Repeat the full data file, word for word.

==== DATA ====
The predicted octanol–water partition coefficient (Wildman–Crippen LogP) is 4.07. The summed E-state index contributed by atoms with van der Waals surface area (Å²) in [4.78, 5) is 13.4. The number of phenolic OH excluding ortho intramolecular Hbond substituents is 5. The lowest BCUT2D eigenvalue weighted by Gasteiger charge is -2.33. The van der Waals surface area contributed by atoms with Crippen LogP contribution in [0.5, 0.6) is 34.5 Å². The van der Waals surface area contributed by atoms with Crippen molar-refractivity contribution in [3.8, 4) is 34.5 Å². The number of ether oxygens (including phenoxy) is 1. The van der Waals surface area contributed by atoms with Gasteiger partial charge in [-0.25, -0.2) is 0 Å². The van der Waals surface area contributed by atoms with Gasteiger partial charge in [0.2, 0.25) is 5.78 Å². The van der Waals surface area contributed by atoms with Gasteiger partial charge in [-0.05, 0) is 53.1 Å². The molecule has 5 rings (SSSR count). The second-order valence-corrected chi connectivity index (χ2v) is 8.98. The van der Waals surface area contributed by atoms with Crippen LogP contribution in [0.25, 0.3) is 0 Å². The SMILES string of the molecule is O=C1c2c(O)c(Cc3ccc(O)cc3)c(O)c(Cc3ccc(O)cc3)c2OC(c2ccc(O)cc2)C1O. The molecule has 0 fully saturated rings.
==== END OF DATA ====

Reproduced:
The predicted octanol–water partition coefficient (Wildman–Crippen LogP) is 4.07. The summed E-state index contributed by atoms with van der Waals surface area (Å²) in [4.78, 5) is 13.4. The number of phenolic OH excluding ortho intramolecular Hbond substituents is 5. The lowest BCUT2D eigenvalue weighted by Gasteiger charge is -2.33. The van der Waals surface area contributed by atoms with Crippen LogP contribution in [0.5, 0.6) is 34.5 Å². The van der Waals surface area contributed by atoms with Crippen molar-refractivity contribution in [3.8, 4) is 34.5 Å². The number of ether oxygens (including phenoxy) is 1. The van der Waals surface area contributed by atoms with Gasteiger partial charge in [-0.25, -0.2) is 0 Å². The van der Waals surface area contributed by atoms with Gasteiger partial charge in [0.2, 0.25) is 5.78 Å². The van der Waals surface area contributed by atoms with Gasteiger partial charge in [-0.05, 0) is 53.1 Å². The molecule has 5 rings (SSSR count). The second-order valence-corrected chi connectivity index (χ2v) is 8.98. The van der Waals surface area contributed by atoms with Crippen LogP contribution in [0.25, 0.3) is 0 Å². The SMILES string of the molecule is O=C1c2c(O)c(Cc3ccc(O)cc3)c(O)c(Cc3ccc(O)cc3)c2OC(c2ccc(O)cc2)C1O. The molecule has 0 fully saturated rings.